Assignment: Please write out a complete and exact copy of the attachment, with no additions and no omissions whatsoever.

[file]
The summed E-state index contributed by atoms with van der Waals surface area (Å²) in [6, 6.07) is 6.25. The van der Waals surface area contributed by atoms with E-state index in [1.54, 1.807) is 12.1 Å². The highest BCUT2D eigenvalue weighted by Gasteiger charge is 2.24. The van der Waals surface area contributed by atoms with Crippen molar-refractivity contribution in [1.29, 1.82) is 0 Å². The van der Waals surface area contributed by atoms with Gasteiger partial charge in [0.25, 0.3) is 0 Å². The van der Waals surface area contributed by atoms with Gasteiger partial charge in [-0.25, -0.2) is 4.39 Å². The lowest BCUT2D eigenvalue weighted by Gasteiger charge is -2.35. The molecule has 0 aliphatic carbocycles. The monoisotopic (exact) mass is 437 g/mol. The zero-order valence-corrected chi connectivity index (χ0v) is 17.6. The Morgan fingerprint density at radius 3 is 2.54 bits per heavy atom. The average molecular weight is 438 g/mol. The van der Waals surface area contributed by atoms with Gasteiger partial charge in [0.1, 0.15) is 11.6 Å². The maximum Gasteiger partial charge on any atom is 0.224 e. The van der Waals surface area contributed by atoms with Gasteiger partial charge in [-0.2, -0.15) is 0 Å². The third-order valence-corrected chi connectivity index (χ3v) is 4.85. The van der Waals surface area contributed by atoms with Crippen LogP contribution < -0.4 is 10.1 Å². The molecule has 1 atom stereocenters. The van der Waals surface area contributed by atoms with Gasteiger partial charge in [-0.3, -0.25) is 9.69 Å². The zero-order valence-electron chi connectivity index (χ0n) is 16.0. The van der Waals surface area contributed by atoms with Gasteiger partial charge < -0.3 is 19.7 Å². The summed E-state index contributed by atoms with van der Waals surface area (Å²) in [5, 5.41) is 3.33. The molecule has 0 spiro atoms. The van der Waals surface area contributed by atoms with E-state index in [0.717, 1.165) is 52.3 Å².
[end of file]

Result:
The summed E-state index contributed by atoms with van der Waals surface area (Å²) in [6, 6.07) is 6.25. The van der Waals surface area contributed by atoms with E-state index in [1.54, 1.807) is 12.1 Å². The highest BCUT2D eigenvalue weighted by Gasteiger charge is 2.24. The van der Waals surface area contributed by atoms with Crippen molar-refractivity contribution in [1.29, 1.82) is 0 Å². The van der Waals surface area contributed by atoms with Gasteiger partial charge in [0.25, 0.3) is 0 Å². The van der Waals surface area contributed by atoms with Gasteiger partial charge in [-0.25, -0.2) is 4.39 Å². The lowest BCUT2D eigenvalue weighted by Gasteiger charge is -2.35. The molecule has 0 aliphatic carbocycles. The monoisotopic (exact) mass is 437 g/mol. The zero-order valence-corrected chi connectivity index (χ0v) is 17.6. The Morgan fingerprint density at radius 3 is 2.54 bits per heavy atom. The average molecular weight is 438 g/mol. The van der Waals surface area contributed by atoms with Gasteiger partial charge in [0.1, 0.15) is 11.6 Å². The maximum Gasteiger partial charge on any atom is 0.224 e. The van der Waals surface area contributed by atoms with Gasteiger partial charge in [-0.2, -0.15) is 0 Å². The third-order valence-corrected chi connectivity index (χ3v) is 4.85. The van der Waals surface area contributed by atoms with Crippen LogP contribution < -0.4 is 10.1 Å². The molecule has 1 atom stereocenters. The van der Waals surface area contributed by atoms with Gasteiger partial charge in [-0.3, -0.25) is 9.69 Å². The zero-order valence-electron chi connectivity index (χ0n) is 16.0. The van der Waals surface area contributed by atoms with Gasteiger partial charge < -0.3 is 19.7 Å². The summed E-state index contributed by atoms with van der Waals surface area (Å²) in [5, 5.41) is 3.33. The molecule has 0 spiro atoms. The van der Waals surface area contributed by atoms with E-state index in [0.717, 1.165) is 52.3 Å².